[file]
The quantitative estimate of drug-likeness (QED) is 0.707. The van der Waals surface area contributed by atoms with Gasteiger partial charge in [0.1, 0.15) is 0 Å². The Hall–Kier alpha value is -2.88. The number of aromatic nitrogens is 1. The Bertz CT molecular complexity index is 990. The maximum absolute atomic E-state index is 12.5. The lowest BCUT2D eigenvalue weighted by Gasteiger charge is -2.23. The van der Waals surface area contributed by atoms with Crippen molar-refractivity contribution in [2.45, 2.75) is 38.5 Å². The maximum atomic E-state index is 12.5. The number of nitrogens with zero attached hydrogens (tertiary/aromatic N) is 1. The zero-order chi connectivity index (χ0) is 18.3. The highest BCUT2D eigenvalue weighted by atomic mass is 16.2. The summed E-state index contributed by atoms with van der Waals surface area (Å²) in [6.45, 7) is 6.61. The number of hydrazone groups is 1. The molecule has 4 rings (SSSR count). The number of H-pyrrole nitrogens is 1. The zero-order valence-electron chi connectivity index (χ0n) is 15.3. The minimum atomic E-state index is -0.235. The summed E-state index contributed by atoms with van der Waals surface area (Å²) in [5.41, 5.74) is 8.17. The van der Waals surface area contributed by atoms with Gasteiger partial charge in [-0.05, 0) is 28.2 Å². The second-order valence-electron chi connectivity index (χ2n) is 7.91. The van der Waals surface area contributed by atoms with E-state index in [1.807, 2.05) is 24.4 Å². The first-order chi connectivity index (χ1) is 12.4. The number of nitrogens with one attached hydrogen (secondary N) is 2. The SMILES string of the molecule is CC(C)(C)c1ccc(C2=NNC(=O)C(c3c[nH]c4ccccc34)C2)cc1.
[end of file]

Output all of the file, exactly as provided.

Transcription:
The quantitative estimate of drug-likeness (QED) is 0.707. The van der Waals surface area contributed by atoms with Gasteiger partial charge in [0.1, 0.15) is 0 Å². The Hall–Kier alpha value is -2.88. The number of aromatic nitrogens is 1. The Bertz CT molecular complexity index is 990. The maximum absolute atomic E-state index is 12.5. The lowest BCUT2D eigenvalue weighted by Gasteiger charge is -2.23. The van der Waals surface area contributed by atoms with Crippen molar-refractivity contribution in [2.45, 2.75) is 38.5 Å². The maximum atomic E-state index is 12.5. The number of nitrogens with zero attached hydrogens (tertiary/aromatic N) is 1. The zero-order chi connectivity index (χ0) is 18.3. The highest BCUT2D eigenvalue weighted by atomic mass is 16.2. The summed E-state index contributed by atoms with van der Waals surface area (Å²) in [6.45, 7) is 6.61. The number of hydrazone groups is 1. The molecule has 4 rings (SSSR count). The number of H-pyrrole nitrogens is 1. The zero-order valence-electron chi connectivity index (χ0n) is 15.3. The minimum atomic E-state index is -0.235. The summed E-state index contributed by atoms with van der Waals surface area (Å²) in [5.41, 5.74) is 8.17. The van der Waals surface area contributed by atoms with Gasteiger partial charge in [-0.05, 0) is 28.2 Å². The second-order valence-electron chi connectivity index (χ2n) is 7.91. The van der Waals surface area contributed by atoms with E-state index in [1.807, 2.05) is 24.4 Å². The first-order chi connectivity index (χ1) is 12.4. The number of nitrogens with one attached hydrogen (secondary N) is 2. The SMILES string of the molecule is CC(C)(C)c1ccc(C2=NNC(=O)C(c3c[nH]c4ccccc34)C2)cc1.